Research about stratosphere damage helps us understand the ozone layer better, include Antarctic ozone "hole" that is three times larger than the entire land mass of the United States—the largest such area ever observed. (Image courtesy the TOMS science team & and the Scientific Visualization Studio, NASA GSFC via Visible Earth at http://visibleearth.nasa.gov)
Researchers quantify stratosphere damage with an eye toward ozone hole recovery
A new atmospheric model is able to quantify man-made versus naturally occurring damage to the stratosphere with an eye toward repairing the diminishing ozone layer that is located within the stratosphere. That’s the premise of a paper published in this week’s Science titled, “Anthropogenic and Natural Influences in the Evolution of Lower Stratospheric Cooling.”
Researchers used a model to observe the stratosphere, the layer above the troposphere, and better understand what has contributed to its cooling over the past approximately 25 years. The stratosphere contains the ozone layer, which absorbs sunlight and heats the stratosphere. This long-term cooling trend is generally accepted to result from the loss of the ozone layer as a result of man-made influences. However, the cooling trend is not uniform like ozone loss, but rather broken into a series of jumps or discontinuities. These jumps are associated with major volcanic (El Chichon in 1982 and Mt. Pinatubo in 1991) eruptions that inject aerosols into the stratosphere. The aerosols also absorb sunlight and heat the stratosphere, thus temporarily offsetting the cooling trend from ozone loss. The volcanic eruptions are considered to be a "natural" forcing.
A quantum walk of photons
24.05.2017 | Julius-Maximilians-Universität Würzburg
Scientists propose synestia, a new type of planetary object
23.05.2017 | University of California - Davis
Physicists from the University of Würzburg are capable of generating identical looking single light particles at the push of a button. Two new studies now demonstrate the potential this method holds.
The quantum computer has fuelled the imagination of scientists for decades: It is based on fundamentally different phenomena than a conventional computer....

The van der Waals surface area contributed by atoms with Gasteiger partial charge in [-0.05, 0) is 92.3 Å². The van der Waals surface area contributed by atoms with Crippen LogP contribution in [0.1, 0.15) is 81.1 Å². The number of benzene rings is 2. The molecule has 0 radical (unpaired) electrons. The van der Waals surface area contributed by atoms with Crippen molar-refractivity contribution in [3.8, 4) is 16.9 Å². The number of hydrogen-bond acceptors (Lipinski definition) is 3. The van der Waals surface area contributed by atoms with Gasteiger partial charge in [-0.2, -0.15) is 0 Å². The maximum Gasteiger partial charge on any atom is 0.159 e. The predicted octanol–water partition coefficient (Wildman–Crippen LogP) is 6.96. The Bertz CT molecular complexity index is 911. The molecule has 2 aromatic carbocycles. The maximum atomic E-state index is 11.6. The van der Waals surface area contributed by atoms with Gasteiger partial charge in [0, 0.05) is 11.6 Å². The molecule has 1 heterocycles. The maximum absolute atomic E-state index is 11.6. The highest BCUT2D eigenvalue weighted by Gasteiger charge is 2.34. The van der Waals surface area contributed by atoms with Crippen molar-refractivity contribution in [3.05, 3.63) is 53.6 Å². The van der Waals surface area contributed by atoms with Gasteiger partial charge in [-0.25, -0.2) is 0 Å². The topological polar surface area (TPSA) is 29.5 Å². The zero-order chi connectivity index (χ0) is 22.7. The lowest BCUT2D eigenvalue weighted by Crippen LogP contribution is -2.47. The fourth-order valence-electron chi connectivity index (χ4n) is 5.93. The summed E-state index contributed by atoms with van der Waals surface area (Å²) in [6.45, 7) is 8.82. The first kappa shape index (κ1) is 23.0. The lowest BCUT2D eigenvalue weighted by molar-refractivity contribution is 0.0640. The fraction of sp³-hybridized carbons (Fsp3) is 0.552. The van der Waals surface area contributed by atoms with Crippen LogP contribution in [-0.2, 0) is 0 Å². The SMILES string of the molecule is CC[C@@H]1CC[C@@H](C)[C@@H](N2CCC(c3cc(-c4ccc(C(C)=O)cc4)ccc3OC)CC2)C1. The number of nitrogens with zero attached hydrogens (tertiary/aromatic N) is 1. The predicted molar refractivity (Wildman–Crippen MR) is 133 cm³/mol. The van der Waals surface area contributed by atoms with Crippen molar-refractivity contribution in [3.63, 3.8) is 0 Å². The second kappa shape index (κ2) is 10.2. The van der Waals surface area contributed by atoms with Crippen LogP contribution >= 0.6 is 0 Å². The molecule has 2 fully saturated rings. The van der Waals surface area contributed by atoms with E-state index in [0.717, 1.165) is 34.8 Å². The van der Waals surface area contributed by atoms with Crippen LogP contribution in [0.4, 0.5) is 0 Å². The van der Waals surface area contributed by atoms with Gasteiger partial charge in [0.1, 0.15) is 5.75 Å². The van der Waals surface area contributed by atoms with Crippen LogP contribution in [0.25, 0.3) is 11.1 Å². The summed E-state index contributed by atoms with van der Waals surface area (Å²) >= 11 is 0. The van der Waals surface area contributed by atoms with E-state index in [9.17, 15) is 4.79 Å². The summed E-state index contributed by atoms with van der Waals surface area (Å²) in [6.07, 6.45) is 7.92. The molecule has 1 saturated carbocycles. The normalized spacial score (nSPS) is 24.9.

An international team of physicists has monitored the scattering behaviour of electrons in a non-conducting material in real-time. Their insights could be beneficial for radiotherapy.
We can refer to electrons in non-conducting materials as ‘sluggish’. Typically, they remain fixed in a location, deep inside an atomic composite. It is hence...
Two-dimensional magnetic structures are regarded as a promising material for new types of data storage, since the magnetic properties of individual molecular building blocks can be investigated and modified. For the first time, researchers have now produced a wafer-thin ferrimagnet, in which molecules with different magnetic centers arrange themselves on a gold surface to form a checkerboard pattern. Scientists at the Swiss Nanoscience Institute at the University of Basel and the Paul Scherrer Institute published their findings in the journal Nature Communications.
Ferrimagnets are composed of two centers which are magnetized at different strengths and point in opposing directions. Two-dimensional, quasi-flat ferrimagnets...
An Australian-Chinese research team has created the world's thinnest hologram, paving the way towards the integration of 3D holography into everyday...
In the race to produce a quantum computer, a number of projects are seeking a way to create quantum bits -- or qubits -- that are stable, meaning they are not much affected by changes in their environment. This normally needs highly nonlinear non-dissipative elements capable of functioning at very low temperatures.
In pursuit of this goal, researchers at EPFL's Laboratory of Photonics and Quantum Measurements LPQM (STI/SB), have investigated a nonlinear graphene-based...
23.05.2017 | Event News
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24.05.2017 | Earth Sciences